Summer Fuels Outlook
Continued steady world oil demand growth, combined with only modest increases in world spare oil production capacity and the continuing risks of geopolitical instability, are expected to keep crude oil prices high through 2006. The price of West Texas Intermediate (WTI) crude oil is projected to average $65 per barrel in 2006 and $61 in 2007. Retail regular gasoline prices are projected to average $2.50 per gallon in 2006 and $2.40 in 2007. Summer (April 1 to September 30) regular gasoline pump prices are expected to average $2.62 per gallon, 25 cents higher than last year’s average of $2.37 per gallon. Retail diesel prices are also expected to average $2.62 per gallon this summer.
World oil market conditions, growth in U.S. demand, and ongoing implementation of domestic fuel quality requirements are expected to keep consumer prices for motor fuels and other petroleum products high in 2006. Higher crude oil costs together with higher margins (retail price minus crude oil cost and taxes, per gallon) are also expected to contribute to increases at the pump. Higher gasoline margins are likely because: 1) gasoline consumption is expected to grow solidly following weak growth in 2005; 2) Tier 2 gasoline requirements mandate further reduction in sulfur content this year; and 3) phase-out of methyl tertiary butyl ether (MTBE) from the gasoline pool is likely to put significant pressure on ethanol and gasoline prices. Higher diesel fuel margins are expected because of the additional cost of producing ultra-low-sulfur diesel fuel later this year.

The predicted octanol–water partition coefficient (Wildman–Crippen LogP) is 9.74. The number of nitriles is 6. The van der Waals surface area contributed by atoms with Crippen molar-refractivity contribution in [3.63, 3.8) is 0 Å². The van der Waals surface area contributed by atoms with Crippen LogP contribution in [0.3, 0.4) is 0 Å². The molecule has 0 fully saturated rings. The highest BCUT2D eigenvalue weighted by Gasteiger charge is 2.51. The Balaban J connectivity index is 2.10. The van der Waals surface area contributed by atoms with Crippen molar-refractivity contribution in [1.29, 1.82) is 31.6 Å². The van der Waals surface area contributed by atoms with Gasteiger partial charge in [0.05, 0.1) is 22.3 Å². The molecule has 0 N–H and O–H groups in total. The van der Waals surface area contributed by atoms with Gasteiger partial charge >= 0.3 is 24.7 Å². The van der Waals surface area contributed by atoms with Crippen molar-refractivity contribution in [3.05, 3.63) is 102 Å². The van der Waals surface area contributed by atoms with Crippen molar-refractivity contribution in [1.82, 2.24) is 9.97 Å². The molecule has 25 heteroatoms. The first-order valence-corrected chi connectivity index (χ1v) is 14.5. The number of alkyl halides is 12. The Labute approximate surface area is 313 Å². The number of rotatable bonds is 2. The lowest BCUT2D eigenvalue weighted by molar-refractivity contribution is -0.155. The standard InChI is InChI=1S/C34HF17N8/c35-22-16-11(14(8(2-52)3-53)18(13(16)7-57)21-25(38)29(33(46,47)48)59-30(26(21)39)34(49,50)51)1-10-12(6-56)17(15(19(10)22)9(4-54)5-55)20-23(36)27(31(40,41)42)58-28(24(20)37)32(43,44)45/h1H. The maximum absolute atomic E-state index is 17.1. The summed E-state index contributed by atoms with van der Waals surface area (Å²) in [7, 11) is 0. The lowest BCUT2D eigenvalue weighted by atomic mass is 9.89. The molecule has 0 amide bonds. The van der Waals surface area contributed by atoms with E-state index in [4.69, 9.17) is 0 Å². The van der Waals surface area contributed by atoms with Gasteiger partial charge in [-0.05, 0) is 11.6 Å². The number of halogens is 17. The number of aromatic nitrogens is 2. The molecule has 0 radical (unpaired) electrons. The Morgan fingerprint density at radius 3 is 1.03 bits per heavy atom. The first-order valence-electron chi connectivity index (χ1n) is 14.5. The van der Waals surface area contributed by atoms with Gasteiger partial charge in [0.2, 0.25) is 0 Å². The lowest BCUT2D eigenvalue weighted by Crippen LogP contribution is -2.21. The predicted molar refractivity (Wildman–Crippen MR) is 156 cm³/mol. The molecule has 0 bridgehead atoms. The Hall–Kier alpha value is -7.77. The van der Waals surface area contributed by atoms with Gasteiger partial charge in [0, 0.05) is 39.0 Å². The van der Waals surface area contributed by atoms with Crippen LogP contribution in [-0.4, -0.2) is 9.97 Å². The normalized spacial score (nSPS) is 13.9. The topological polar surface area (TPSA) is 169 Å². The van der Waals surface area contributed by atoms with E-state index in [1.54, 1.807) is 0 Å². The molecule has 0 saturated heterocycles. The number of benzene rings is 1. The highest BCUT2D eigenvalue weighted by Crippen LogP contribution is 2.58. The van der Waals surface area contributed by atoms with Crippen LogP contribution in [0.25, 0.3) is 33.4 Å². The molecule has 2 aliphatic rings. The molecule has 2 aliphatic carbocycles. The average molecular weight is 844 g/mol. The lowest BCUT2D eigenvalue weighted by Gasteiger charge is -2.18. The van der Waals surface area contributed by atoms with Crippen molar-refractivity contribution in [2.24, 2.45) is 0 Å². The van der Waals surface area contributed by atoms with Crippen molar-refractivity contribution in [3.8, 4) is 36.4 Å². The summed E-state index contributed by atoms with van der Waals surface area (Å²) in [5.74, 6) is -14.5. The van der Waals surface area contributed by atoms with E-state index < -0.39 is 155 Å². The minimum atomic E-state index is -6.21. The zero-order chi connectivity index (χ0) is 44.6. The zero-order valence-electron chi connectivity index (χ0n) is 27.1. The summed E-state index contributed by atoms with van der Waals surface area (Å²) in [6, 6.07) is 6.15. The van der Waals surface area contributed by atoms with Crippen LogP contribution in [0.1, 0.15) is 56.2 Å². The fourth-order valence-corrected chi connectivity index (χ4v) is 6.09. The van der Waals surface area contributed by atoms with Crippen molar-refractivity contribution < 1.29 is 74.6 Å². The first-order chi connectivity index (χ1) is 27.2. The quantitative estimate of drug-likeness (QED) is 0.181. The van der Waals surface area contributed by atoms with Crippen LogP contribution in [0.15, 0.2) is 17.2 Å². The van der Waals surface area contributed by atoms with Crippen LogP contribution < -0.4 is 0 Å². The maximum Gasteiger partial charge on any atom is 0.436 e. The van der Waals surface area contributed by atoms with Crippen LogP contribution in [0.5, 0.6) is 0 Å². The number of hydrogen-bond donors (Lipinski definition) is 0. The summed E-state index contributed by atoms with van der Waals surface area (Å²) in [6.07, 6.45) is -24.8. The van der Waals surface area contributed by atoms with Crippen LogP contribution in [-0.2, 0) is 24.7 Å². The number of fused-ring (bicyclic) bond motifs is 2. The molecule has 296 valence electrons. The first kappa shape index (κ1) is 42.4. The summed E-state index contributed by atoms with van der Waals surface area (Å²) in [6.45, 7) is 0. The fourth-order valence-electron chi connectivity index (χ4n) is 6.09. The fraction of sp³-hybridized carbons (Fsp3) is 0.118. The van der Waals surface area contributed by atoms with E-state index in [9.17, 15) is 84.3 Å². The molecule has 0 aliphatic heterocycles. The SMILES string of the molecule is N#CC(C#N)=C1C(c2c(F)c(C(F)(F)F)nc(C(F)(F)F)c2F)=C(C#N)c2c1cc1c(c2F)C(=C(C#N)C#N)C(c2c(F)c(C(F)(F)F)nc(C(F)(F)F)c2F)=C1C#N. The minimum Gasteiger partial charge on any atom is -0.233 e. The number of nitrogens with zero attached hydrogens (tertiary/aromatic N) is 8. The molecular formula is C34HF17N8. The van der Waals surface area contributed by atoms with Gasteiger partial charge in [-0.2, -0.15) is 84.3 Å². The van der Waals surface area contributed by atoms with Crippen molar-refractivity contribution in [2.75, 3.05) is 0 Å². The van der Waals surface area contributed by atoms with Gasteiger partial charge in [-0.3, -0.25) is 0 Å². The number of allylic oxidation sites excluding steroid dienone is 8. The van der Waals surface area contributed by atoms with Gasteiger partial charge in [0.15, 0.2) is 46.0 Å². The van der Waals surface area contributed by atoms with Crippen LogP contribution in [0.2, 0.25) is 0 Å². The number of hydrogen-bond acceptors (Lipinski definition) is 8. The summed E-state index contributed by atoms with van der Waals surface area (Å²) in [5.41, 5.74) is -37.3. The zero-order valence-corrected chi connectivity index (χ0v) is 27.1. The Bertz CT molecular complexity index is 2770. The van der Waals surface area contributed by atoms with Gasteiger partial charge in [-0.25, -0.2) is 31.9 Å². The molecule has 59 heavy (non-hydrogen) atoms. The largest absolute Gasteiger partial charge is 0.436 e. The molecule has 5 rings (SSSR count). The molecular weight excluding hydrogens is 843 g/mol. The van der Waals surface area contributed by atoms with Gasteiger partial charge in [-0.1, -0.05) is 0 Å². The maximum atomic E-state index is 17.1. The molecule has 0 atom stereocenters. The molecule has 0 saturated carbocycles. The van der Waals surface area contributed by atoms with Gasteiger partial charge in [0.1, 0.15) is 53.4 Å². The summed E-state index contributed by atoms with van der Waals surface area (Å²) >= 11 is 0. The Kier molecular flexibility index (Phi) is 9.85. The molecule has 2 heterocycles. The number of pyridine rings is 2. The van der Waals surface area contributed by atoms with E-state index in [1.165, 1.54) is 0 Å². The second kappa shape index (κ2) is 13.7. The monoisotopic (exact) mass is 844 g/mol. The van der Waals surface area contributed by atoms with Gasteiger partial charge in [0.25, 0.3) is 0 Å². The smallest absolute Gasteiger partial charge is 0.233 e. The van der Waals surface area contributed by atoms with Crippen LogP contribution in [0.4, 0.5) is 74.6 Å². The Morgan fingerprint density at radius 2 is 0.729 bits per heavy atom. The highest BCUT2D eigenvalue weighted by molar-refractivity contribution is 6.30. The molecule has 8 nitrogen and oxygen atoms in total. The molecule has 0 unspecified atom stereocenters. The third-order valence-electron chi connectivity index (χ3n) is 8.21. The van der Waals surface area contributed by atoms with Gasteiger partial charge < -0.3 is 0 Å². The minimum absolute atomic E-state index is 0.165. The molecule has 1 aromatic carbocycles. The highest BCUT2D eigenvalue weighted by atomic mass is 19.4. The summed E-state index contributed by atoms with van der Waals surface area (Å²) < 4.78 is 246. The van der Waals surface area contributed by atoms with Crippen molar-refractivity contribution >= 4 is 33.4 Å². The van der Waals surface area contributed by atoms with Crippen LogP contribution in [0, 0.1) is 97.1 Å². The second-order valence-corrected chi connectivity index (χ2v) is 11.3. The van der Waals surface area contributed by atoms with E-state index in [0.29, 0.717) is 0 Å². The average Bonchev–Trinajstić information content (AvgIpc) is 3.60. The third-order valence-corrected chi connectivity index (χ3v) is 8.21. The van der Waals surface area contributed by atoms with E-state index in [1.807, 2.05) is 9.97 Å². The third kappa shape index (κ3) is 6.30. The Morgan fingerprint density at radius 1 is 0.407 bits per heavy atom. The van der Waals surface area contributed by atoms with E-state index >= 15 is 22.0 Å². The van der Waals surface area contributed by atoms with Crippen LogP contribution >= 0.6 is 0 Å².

By September 2006, fuel prices are expected to be much lower than last year because of the crude oil and natural gas production and refinery outages caused by Hurricanes Katrina and Rita in 2005. With another active hurricane season possible this year, news of any developing hurricanes and tropical storms with a potential to cause significant new outages could add to volatility in near-term prices in the latter part of the summer. The projections in this outlook do not reflect a scenario with significant new production or refinery outages. Natural gas prices are projected to be down sharply during the late summer and fall compared to the hurricane disruption-related highs of 2005. The expected average for 2006 for Henry Hub spot prices of about $8 per thousand cubic feet (mcf), while down about $1 from the 2005 average, is still well above the pre-2005 historical maximum of about $6, reached in 2004. The outlook for 2007 includes Henry Hub average prices moving closer to $8.40 per mcf, assuming normal weather and continued economic expansion in the United States.
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